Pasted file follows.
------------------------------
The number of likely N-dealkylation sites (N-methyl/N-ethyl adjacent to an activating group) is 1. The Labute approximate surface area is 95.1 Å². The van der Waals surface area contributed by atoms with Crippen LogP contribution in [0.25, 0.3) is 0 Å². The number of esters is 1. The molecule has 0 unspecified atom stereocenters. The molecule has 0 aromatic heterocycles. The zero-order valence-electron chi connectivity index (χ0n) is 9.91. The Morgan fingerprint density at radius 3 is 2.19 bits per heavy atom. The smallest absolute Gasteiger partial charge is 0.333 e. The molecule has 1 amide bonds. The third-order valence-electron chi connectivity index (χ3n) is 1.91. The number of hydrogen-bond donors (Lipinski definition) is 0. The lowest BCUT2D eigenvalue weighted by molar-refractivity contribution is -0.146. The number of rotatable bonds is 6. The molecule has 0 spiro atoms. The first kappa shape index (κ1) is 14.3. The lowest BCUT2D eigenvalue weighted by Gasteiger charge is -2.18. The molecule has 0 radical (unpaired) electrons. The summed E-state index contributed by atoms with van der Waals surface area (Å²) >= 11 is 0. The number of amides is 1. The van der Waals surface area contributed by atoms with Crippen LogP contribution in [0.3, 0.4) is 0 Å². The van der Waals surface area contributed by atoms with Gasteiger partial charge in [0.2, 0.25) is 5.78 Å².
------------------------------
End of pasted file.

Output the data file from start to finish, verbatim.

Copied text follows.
The number of likely N-dealkylation sites (N-methyl/N-ethyl adjacent to an activating group) is 1. The Labute approximate surface area is 95.1 Å². The van der Waals surface area contributed by atoms with Crippen LogP contribution in [0.25, 0.3) is 0 Å². The number of esters is 1. The molecule has 0 unspecified atom stereocenters. The molecule has 0 aromatic heterocycles. The zero-order valence-electron chi connectivity index (χ0n) is 9.91. The Morgan fingerprint density at radius 3 is 2.19 bits per heavy atom. The smallest absolute Gasteiger partial charge is 0.333 e. The molecule has 1 amide bonds. The third-order valence-electron chi connectivity index (χ3n) is 1.91. The number of hydrogen-bond donors (Lipinski definition) is 0. The lowest BCUT2D eigenvalue weighted by molar-refractivity contribution is -0.146. The number of rotatable bonds is 6. The molecule has 0 spiro atoms. The first kappa shape index (κ1) is 14.3. The lowest BCUT2D eigenvalue weighted by Gasteiger charge is -2.18. The molecule has 0 radical (unpaired) electrons. The summed E-state index contributed by atoms with van der Waals surface area (Å²) >= 11 is 0. The number of amides is 1. The van der Waals surface area contributed by atoms with Crippen LogP contribution in [0.3, 0.4) is 0 Å². The van der Waals surface area contributed by atoms with Gasteiger partial charge in [0.2, 0.25) is 5.78 Å².